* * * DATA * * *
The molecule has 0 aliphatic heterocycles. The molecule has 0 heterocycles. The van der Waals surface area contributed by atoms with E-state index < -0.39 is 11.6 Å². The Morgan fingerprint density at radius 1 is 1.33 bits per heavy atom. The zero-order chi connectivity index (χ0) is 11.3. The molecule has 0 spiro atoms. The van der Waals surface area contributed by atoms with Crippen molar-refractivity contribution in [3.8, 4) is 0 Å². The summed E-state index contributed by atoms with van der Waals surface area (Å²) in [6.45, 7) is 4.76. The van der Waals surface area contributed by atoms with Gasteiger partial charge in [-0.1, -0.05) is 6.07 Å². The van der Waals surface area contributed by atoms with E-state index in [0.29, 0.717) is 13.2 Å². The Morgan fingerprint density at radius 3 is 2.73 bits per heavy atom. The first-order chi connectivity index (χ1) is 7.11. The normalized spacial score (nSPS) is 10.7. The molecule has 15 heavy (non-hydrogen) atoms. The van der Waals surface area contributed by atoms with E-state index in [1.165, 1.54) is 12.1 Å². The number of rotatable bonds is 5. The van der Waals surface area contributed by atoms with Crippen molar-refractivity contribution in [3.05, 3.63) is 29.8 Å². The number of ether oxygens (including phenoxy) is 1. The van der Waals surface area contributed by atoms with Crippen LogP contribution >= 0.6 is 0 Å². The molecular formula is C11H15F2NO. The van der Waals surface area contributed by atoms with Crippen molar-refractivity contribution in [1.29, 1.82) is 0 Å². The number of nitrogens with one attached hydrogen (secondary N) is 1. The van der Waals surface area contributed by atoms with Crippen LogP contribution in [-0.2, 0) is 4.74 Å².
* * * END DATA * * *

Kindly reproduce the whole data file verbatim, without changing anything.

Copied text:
The molecule has 0 aliphatic heterocycles. The molecule has 0 heterocycles. The van der Waals surface area contributed by atoms with E-state index < -0.39 is 11.6 Å². The Morgan fingerprint density at radius 1 is 1.33 bits per heavy atom. The zero-order chi connectivity index (χ0) is 11.3. The molecule has 0 spiro atoms. The van der Waals surface area contributed by atoms with Crippen molar-refractivity contribution in [3.8, 4) is 0 Å². The summed E-state index contributed by atoms with van der Waals surface area (Å²) in [6.45, 7) is 4.76. The van der Waals surface area contributed by atoms with Gasteiger partial charge in [-0.1, -0.05) is 6.07 Å². The van der Waals surface area contributed by atoms with E-state index in [0.29, 0.717) is 13.2 Å². The Morgan fingerprint density at radius 3 is 2.73 bits per heavy atom. The first-order chi connectivity index (χ1) is 7.11. The normalized spacial score (nSPS) is 10.7. The molecule has 15 heavy (non-hydrogen) atoms. The van der Waals surface area contributed by atoms with E-state index in [1.165, 1.54) is 12.1 Å². The number of rotatable bonds is 5. The van der Waals surface area contributed by atoms with Crippen molar-refractivity contribution in [3.05, 3.63) is 29.8 Å². The number of ether oxygens (including phenoxy) is 1. The van der Waals surface area contributed by atoms with Crippen LogP contribution >= 0.6 is 0 Å². The molecular formula is C11H15F2NO. The van der Waals surface area contributed by atoms with Crippen molar-refractivity contribution in [1.29, 1.82) is 0 Å². The number of nitrogens with one attached hydrogen (secondary N) is 1. The van der Waals surface area contributed by atoms with Crippen LogP contribution in [-0.2, 0) is 4.74 Å².